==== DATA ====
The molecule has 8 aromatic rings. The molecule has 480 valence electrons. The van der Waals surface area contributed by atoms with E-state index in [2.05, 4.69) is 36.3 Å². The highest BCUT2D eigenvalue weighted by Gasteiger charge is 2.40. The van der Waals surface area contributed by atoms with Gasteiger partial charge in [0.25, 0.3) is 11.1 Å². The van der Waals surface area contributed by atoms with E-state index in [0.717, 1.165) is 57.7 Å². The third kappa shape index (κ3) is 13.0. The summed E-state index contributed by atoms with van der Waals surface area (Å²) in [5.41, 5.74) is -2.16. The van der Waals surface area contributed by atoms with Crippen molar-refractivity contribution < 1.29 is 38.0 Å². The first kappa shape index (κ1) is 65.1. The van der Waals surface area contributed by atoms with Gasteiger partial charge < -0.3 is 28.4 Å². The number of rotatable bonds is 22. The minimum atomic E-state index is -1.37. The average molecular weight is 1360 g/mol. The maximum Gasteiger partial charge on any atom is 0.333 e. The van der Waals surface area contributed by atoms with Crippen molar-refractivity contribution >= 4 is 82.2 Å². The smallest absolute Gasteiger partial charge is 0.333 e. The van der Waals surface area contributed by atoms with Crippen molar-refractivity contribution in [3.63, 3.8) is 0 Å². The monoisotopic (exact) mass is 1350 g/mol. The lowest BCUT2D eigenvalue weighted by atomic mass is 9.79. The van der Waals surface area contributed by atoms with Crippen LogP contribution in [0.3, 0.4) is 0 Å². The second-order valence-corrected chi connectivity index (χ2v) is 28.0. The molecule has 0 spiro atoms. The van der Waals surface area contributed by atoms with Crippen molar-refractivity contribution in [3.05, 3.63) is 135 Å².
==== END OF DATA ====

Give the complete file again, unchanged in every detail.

The molecule has 8 aromatic rings. The molecule has 480 valence electrons. The van der Waals surface area contributed by atoms with E-state index in [2.05, 4.69) is 36.3 Å². The highest BCUT2D eigenvalue weighted by Gasteiger charge is 2.40. The van der Waals surface area contributed by atoms with Gasteiger partial charge in [0.25, 0.3) is 11.1 Å². The van der Waals surface area contributed by atoms with E-state index in [0.717, 1.165) is 57.7 Å². The third kappa shape index (κ3) is 13.0. The summed E-state index contributed by atoms with van der Waals surface area (Å²) in [5.41, 5.74) is -2.16. The van der Waals surface area contributed by atoms with Crippen molar-refractivity contribution < 1.29 is 38.0 Å². The first kappa shape index (κ1) is 65.1. The van der Waals surface area contributed by atoms with Gasteiger partial charge < -0.3 is 28.4 Å². The number of rotatable bonds is 22. The minimum atomic E-state index is -1.37. The average molecular weight is 1360 g/mol. The maximum Gasteiger partial charge on any atom is 0.333 e. The van der Waals surface area contributed by atoms with Crippen molar-refractivity contribution >= 4 is 82.2 Å². The smallest absolute Gasteiger partial charge is 0.333 e. The van der Waals surface area contributed by atoms with Crippen molar-refractivity contribution in [3.63, 3.8) is 0 Å². The monoisotopic (exact) mass is 1350 g/mol. The lowest BCUT2D eigenvalue weighted by atomic mass is 9.79. The van der Waals surface area contributed by atoms with Crippen LogP contribution in [0.3, 0.4) is 0 Å². The second-order valence-corrected chi connectivity index (χ2v) is 28.0. The molecule has 0 spiro atoms. The van der Waals surface area contributed by atoms with Crippen molar-refractivity contribution in [3.05, 3.63) is 135 Å².